Undergraduate research in the Warkentin Lab
The Warkentin lab offers research internships at Boston University during the academic year and in Gamboa, Panama, at the Smithsonian Tropical Research Institute (STRI) during the summer. BU students often first join the lab as volunteers, and some progress to do research-for-credit, senior theses, and/or summer research funded through the BU Undergraduate Research Opportunities Program. Students from any country can apply for STRI-funded Internships (deadline March 15) to work with Warkentin in her capacity as a STRI Research Associate. We have supported many US and Latin American students as Interns on NSF-funded research projects. In addition, we sometimes consider prospective interns who have funding from their own institutions or wish to volunteer. Interns participate in larger lab projects and often conduct their own smaller projects individually or in partnerships.
We will recruit US and Latin American interns to work on The Development of Adaptive Embryo Behavior project for our June–August 2016 field season.
• Prospective interns who are US citizens or permanent residents and enrolled as undergraduate students at a US university or college should apply to the STRI-REU program. STRI will select the participants in this program in consultation with prospective mentors (i.e., Warkentin), thus students are encouraged to contact Prof. Warkentin prior to submitting their formal application to STRI.
• Prospective interns who are not eligible for STRI-REU funding, specifically Latin American students, should apply directly to the Warkentin Lab. The deadline to apply for summer 2016 internships will be posted in fall 2015.
Some prior interns and their projects
2014 Intern Sonia Pérez Arias (BU–UROP) measured the vestibulo-ocular reflexes of red-eyed treefrog hatchlings at different developmental stages to determine the onset of vestibular system function. She is continuing this work as research-for-credit and presented her results to date at the 2014 Congreso Latinoamericano de Herpetologia.
2014 Intern Julianna Cuccaro Diaz (Universidad de los Andes, Colombia) recorded videos of individual red-eyed treefrog embryos hatching to study developmental changes in hatching behavior and performance. She is analyzing these videos for her senior thesis and presented her results to date at the 2014 Congreso Latinoamericano de Herpetologia.
2013 Interns Whitney Houston and Kadeen Jennings (Otterbein University, Ohio) studied density-dependent digestive system plasticity and growth rates in red-eyed treefrog tadpoles. They presented this work at the 2014 Society for Integrative and Comparative Biology meeting.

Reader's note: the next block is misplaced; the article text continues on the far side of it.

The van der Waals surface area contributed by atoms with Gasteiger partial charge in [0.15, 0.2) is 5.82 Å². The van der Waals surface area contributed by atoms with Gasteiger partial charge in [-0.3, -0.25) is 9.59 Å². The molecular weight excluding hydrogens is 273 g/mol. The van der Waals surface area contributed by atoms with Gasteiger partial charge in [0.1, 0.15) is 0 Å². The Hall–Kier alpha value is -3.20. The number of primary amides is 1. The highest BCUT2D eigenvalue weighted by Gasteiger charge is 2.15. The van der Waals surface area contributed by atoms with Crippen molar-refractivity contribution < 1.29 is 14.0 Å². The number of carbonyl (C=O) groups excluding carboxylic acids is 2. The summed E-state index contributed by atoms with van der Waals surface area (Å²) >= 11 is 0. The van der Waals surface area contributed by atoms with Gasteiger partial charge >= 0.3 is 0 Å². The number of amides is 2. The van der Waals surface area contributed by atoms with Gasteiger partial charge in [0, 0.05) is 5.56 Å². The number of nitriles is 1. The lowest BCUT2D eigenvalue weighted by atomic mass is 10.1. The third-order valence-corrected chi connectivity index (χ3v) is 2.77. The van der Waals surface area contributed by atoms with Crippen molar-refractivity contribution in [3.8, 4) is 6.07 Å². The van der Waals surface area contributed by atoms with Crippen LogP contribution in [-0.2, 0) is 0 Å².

2012 Intern Laura Bravo (Universidad de los Andes, Colombia) assisted with research on glassfrog reproductive biology. She developed a proposal based on her 2012 observations that won her a STRI Fellowship to return to Gamboa in 2013 to study maternal care in 4 species of glassfrogs, and has continued to collaborate with members of the Warkentin Lab.
2011 Interns Randall Jiménez (Universidad Nacional de Costa Rica) and Shane Abinette (Virginia Commonwealth University) studied interactions of red-eyed treefrogs with their aquatic and terrestrial predators. They presented this work at the 2012 SICB meeting and it formed part of a paper in Oecologia. Randall went on to study zoonosis and an introduced gecko for his MA at UNCR. Shane is teaching science.
2011 Interns Stefan Wheat (Whitman College) and Emily Cayron (Arizona State University) studied how tadpoles use chemical cues to assess risk. They presented this work at the 2012 SICB meeting. After graduation Stefan went to Borneo to volunteer with a conservation medicine program.
2011 Intern María José Salica (Universidad Nacional de Túcuman, Argentina) tested if egg dehydration induces early hatching in red-eyed treefrogs. She presented this work at the 2012 SICB meeting. She is studying reproductive ecology of Phyllomedusa sauvagii for her PhD at UNT.
2011 Interns Chelsey Jenney and Lindsay Wargelin (Otterbein University) studied the carry-over effects of larval digestive system plasticity on red-eyed treefrog metamorphs. Chelsey and Lindsay presented their work at the 2012 SICB meetings.
2010 Interns Beatriz Willink (Universidad de Costa Rica) and Meredith Palmer (Ohio Wesleyan University) studied effects of hatching timing on interactions of red-eyed treefrogs with insect predators. They presented this work in two posters at the 2011 SICB meeting and published it in Evolutionary Ecology. Beatriz did a MA at UCR on the coevolution of dart frog color and behavior. Meredith became a USGS biologist studying brown tree snakes in Guam.
2010 Interns Robin Greene and Clay Noss studied the behavior and development of red-eyed treefrog metamorphs. They presented this work at the 2011 SICB meetings. Robin went on to a MA at Arizona State, studying how introduced bullfrogs affect stream nutrient dynamics. Since graduating, Clay has worked in herpetological research and restoration ecology.
2010 Intern Sandra Schleier (University of Puerto Rico) studied effects of hatching age and predator cues on the onset of feeding in red-eyed treefrog tadpoles. She presented this work at the 2011 SICB meetings.
2009 Intern Sergio Gonzalez (University of Florida) studied how interactions between competition and predation shape tadpole growth and survival in two treefrogs. He published this work in Biotropica.
2009 Interns Becca Tarvin (BU) and Catalina Estrada (Universidad de los Andes, Colombia) studied effects of metamorph size on postmetamorphic growth rate, activity, and feeding behavior. The paper from this work is in revision. Becca is a PhD student studying dart frog resistance to their own toxins at the University of Texas at Austin. Catalina is an ecosystem conservation professional in the Departamento Administativo de Gestion del Medio Ambiente in Cali.